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New Yorkers voice concerns about the creation of not one, but two draft maps for congressional and state voting districts; and providers ask the Supreme Court to act on Texas' new abortion law.


The January 6th committee subpoenas former Trump officials; a Senate showdown looms over the debt ceiling; the CDC okays COVID boosters for seniors; and advocates testify about scams targeting the elderly.


A new Oklahoma museum honors tribal nations, while Iowa's history is back on the blacktop; mixed news on COVID-19 comes with a warning about unconventional drugs; and electric cars and buses are coming to rural America.

Texas Legislative Committees Meet Thursday On Power Crisis


Wednesday, February 24, 2021   

AUSTIN, Texas - Committees in both the Texas House and Senate on Thursday will begin investigations into what caused millions of people to lose power during a crippling winter storm last week, and a state faith group is urging residents to participate.

Bee Moorhead, executive director of Texas Impact/Texas Interfaith, said those affected by the storm need to stop asking whose fault the crisis was, and start asking how to prevent such failures in the future. She said much like Hurricane Harvey, state lawmakers had plenty of warning about extreme weather events but repeatedly have rejected opportunities to prepare.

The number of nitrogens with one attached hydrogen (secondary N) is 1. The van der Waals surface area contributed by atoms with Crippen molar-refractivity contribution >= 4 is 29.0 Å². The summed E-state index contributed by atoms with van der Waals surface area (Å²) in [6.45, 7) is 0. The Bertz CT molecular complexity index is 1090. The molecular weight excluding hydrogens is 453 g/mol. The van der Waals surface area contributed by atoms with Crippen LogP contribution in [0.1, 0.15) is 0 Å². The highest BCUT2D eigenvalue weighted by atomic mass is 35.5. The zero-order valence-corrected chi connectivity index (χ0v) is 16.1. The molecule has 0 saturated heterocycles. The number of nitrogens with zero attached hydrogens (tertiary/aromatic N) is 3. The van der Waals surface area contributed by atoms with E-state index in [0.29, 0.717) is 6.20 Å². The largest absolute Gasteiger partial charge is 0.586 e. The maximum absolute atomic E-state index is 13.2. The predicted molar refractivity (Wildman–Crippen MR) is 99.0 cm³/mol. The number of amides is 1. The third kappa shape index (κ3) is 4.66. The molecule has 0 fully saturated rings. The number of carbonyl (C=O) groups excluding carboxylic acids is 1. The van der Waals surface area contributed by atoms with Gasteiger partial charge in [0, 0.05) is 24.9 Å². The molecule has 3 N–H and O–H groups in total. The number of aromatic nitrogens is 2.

"We've had seven major disaster declarations in Texas just since Harvey," she said, "and sooner or later, faith community and other responders have to say, 'Failure to plan on your part does not constitute an emergency on our part.'"

Mayors in 16 Texas cities have sent a letter to the president and chief executive of the Energy Reliability Council of Texas, the state's electric-grid operator, demanding he cooperate with investigations into what left millions without power.

Moorhead said it's easy to point the finger at ERCOT, but she wants voters to contact lawmakers with concerns, since they're the ones who approved the policies that left homes and businesses vulnerable to the catastrophe. She said Texans of faith have been extremely generous in providing funds to their congregations during the pandemic, but many are still helping with the cleanup from Hurricane Harvey - in the same communities, hit again by the winter storm.

"What happened in Texas last week is a systems problem, and it needs a systems solution," she said. "Faith communities can be depended on for charity, but it takes government to reform major systems."

Communities and family members of people who died in the outages already have filed lawsuits against ERCOT. Only invited testimony will be allowed at Thursday's hearings, which begin at 9 a.m., but Texans will be allowed to submit written comments to the House electronically through a portal during the meeting. As of Tuesday, the Senate had not provided information on how to participate.

Disclosure: Texas Impact contributes to our fund for reporting on Civic Engagement, Climate Change/Air Quality, Immigrant Issues, Social Justice. If you would like to help support news in the public interest, click here.

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